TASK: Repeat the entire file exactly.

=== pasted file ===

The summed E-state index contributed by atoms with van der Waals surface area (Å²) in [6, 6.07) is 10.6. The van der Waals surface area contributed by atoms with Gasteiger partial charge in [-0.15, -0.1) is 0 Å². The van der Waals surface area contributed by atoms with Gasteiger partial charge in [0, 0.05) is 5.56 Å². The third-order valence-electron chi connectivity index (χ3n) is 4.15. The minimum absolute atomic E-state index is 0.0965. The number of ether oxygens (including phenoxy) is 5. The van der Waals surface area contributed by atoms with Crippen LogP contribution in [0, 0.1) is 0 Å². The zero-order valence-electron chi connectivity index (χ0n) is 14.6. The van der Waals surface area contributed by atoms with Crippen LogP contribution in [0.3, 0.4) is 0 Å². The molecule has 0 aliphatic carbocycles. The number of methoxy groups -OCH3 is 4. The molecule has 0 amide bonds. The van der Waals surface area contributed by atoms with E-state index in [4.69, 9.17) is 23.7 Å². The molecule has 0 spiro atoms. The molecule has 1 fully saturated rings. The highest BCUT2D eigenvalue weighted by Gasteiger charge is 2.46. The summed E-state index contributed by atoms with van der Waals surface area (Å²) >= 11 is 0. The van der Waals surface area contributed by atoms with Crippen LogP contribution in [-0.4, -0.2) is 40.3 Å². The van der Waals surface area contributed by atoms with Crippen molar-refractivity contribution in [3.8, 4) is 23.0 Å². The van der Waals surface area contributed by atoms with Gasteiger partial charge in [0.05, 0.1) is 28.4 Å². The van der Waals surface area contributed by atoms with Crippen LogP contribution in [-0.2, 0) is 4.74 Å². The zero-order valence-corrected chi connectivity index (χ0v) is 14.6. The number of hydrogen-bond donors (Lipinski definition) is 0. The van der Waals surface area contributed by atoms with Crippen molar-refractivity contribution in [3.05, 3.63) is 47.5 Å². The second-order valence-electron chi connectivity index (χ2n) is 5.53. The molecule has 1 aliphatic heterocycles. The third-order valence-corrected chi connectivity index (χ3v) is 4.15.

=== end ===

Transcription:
The summed E-state index contributed by atoms with van der Waals surface area (Å²) in [6, 6.07) is 10.6. The van der Waals surface area contributed by atoms with Gasteiger partial charge in [-0.15, -0.1) is 0 Å². The van der Waals surface area contributed by atoms with Gasteiger partial charge in [0, 0.05) is 5.56 Å². The third-order valence-electron chi connectivity index (χ3n) is 4.15. The minimum absolute atomic E-state index is 0.0965. The number of ether oxygens (including phenoxy) is 5. The van der Waals surface area contributed by atoms with Crippen LogP contribution in [0, 0.1) is 0 Å². The zero-order valence-electron chi connectivity index (χ0n) is 14.6. The van der Waals surface area contributed by atoms with Crippen LogP contribution in [0.3, 0.4) is 0 Å². The molecule has 0 aliphatic carbocycles. The number of methoxy groups -OCH3 is 4. The molecule has 0 amide bonds. The van der Waals surface area contributed by atoms with E-state index in [4.69, 9.17) is 23.7 Å². The molecule has 0 spiro atoms. The molecule has 1 fully saturated rings. The highest BCUT2D eigenvalue weighted by Gasteiger charge is 2.46. The summed E-state index contributed by atoms with van der Waals surface area (Å²) >= 11 is 0. The van der Waals surface area contributed by atoms with Crippen LogP contribution in [-0.4, -0.2) is 40.3 Å². The van der Waals surface area contributed by atoms with Crippen molar-refractivity contribution in [3.8, 4) is 23.0 Å². The van der Waals surface area contributed by atoms with Gasteiger partial charge in [0.05, 0.1) is 28.4 Å². The van der Waals surface area contributed by atoms with Crippen LogP contribution in [-0.2, 0) is 4.74 Å². The zero-order valence-corrected chi connectivity index (χ0v) is 14.6. The number of hydrogen-bond donors (Lipinski definition) is 0. The van der Waals surface area contributed by atoms with Crippen molar-refractivity contribution in [3.05, 3.63) is 47.5 Å². The second-order valence-electron chi connectivity index (χ2n) is 5.53. The molecule has 1 aliphatic heterocycles. The third-order valence-corrected chi connectivity index (χ3v) is 4.15.